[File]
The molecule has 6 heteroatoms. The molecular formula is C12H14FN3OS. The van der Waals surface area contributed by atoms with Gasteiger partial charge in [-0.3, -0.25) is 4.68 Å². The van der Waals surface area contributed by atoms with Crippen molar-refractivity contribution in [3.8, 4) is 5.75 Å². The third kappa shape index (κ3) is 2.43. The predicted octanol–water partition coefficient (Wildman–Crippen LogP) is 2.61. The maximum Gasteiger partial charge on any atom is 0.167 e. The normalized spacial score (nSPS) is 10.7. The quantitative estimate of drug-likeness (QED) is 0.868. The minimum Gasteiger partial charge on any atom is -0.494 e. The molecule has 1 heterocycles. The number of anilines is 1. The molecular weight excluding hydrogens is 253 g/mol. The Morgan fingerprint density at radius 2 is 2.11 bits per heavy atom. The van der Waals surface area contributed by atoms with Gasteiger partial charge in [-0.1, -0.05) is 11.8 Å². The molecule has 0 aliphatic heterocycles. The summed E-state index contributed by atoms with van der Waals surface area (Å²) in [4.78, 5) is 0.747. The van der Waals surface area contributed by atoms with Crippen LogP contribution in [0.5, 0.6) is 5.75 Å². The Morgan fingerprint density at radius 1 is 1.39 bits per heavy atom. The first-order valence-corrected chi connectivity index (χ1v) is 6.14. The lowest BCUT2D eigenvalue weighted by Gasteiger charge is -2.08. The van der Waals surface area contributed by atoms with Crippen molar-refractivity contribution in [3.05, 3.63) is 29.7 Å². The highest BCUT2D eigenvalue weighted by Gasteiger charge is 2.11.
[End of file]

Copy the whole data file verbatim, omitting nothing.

The molecule has 6 heteroatoms. The molecular formula is C12H14FN3OS. The van der Waals surface area contributed by atoms with Gasteiger partial charge in [-0.3, -0.25) is 4.68 Å². The van der Waals surface area contributed by atoms with Crippen molar-refractivity contribution in [3.8, 4) is 5.75 Å². The third kappa shape index (κ3) is 2.43. The predicted octanol–water partition coefficient (Wildman–Crippen LogP) is 2.61. The maximum Gasteiger partial charge on any atom is 0.167 e. The normalized spacial score (nSPS) is 10.7. The quantitative estimate of drug-likeness (QED) is 0.868. The minimum Gasteiger partial charge on any atom is -0.494 e. The molecule has 1 heterocycles. The number of anilines is 1. The molecular weight excluding hydrogens is 253 g/mol. The Morgan fingerprint density at radius 2 is 2.11 bits per heavy atom. The van der Waals surface area contributed by atoms with Gasteiger partial charge in [-0.1, -0.05) is 11.8 Å². The molecule has 0 aliphatic heterocycles. The summed E-state index contributed by atoms with van der Waals surface area (Å²) in [4.78, 5) is 0.747. The van der Waals surface area contributed by atoms with Crippen LogP contribution in [0.5, 0.6) is 5.75 Å². The Morgan fingerprint density at radius 1 is 1.39 bits per heavy atom. The first-order valence-corrected chi connectivity index (χ1v) is 6.14. The lowest BCUT2D eigenvalue weighted by Gasteiger charge is -2.08. The van der Waals surface area contributed by atoms with Crippen molar-refractivity contribution in [3.05, 3.63) is 29.7 Å². The highest BCUT2D eigenvalue weighted by Gasteiger charge is 2.11.